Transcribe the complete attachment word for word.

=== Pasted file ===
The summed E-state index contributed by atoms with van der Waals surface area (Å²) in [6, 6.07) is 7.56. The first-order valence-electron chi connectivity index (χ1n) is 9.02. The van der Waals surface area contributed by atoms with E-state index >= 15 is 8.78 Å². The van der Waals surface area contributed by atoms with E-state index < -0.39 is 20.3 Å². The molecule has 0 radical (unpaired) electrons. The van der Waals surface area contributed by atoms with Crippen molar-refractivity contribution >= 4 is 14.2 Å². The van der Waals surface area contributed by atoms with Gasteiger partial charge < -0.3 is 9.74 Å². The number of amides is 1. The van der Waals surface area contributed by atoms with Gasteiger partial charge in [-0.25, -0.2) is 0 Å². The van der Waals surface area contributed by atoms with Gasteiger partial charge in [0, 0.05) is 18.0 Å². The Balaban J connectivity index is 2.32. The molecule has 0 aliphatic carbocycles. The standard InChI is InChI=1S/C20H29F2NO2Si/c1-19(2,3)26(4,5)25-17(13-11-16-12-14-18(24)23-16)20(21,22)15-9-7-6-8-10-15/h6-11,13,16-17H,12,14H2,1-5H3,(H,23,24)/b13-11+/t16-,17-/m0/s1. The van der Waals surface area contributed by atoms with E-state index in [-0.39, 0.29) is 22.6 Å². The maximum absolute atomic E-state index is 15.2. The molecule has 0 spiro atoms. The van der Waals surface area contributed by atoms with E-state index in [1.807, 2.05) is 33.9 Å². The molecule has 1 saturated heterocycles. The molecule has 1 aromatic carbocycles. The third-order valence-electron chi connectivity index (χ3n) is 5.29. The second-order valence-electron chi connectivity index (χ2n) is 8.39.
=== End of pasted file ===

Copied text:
The summed E-state index contributed by atoms with van der Waals surface area (Å²) in [6, 6.07) is 7.56. The first-order valence-electron chi connectivity index (χ1n) is 9.02. The van der Waals surface area contributed by atoms with E-state index >= 15 is 8.78 Å². The van der Waals surface area contributed by atoms with E-state index < -0.39 is 20.3 Å². The molecule has 0 radical (unpaired) electrons. The van der Waals surface area contributed by atoms with Crippen molar-refractivity contribution >= 4 is 14.2 Å². The van der Waals surface area contributed by atoms with Gasteiger partial charge < -0.3 is 9.74 Å². The number of amides is 1. The van der Waals surface area contributed by atoms with Gasteiger partial charge in [-0.25, -0.2) is 0 Å². The van der Waals surface area contributed by atoms with Gasteiger partial charge in [0, 0.05) is 18.0 Å². The Balaban J connectivity index is 2.32. The molecule has 0 aliphatic carbocycles. The standard InChI is InChI=1S/C20H29F2NO2Si/c1-19(2,3)26(4,5)25-17(13-11-16-12-14-18(24)23-16)20(21,22)15-9-7-6-8-10-15/h6-11,13,16-17H,12,14H2,1-5H3,(H,23,24)/b13-11+/t16-,17-/m0/s1. The van der Waals surface area contributed by atoms with E-state index in [-0.39, 0.29) is 22.6 Å². The maximum absolute atomic E-state index is 15.2. The molecule has 0 spiro atoms. The van der Waals surface area contributed by atoms with E-state index in [1.807, 2.05) is 33.9 Å². The molecule has 1 saturated heterocycles. The molecule has 1 aromatic carbocycles. The third-order valence-electron chi connectivity index (χ3n) is 5.29. The second-order valence-electron chi connectivity index (χ2n) is 8.39.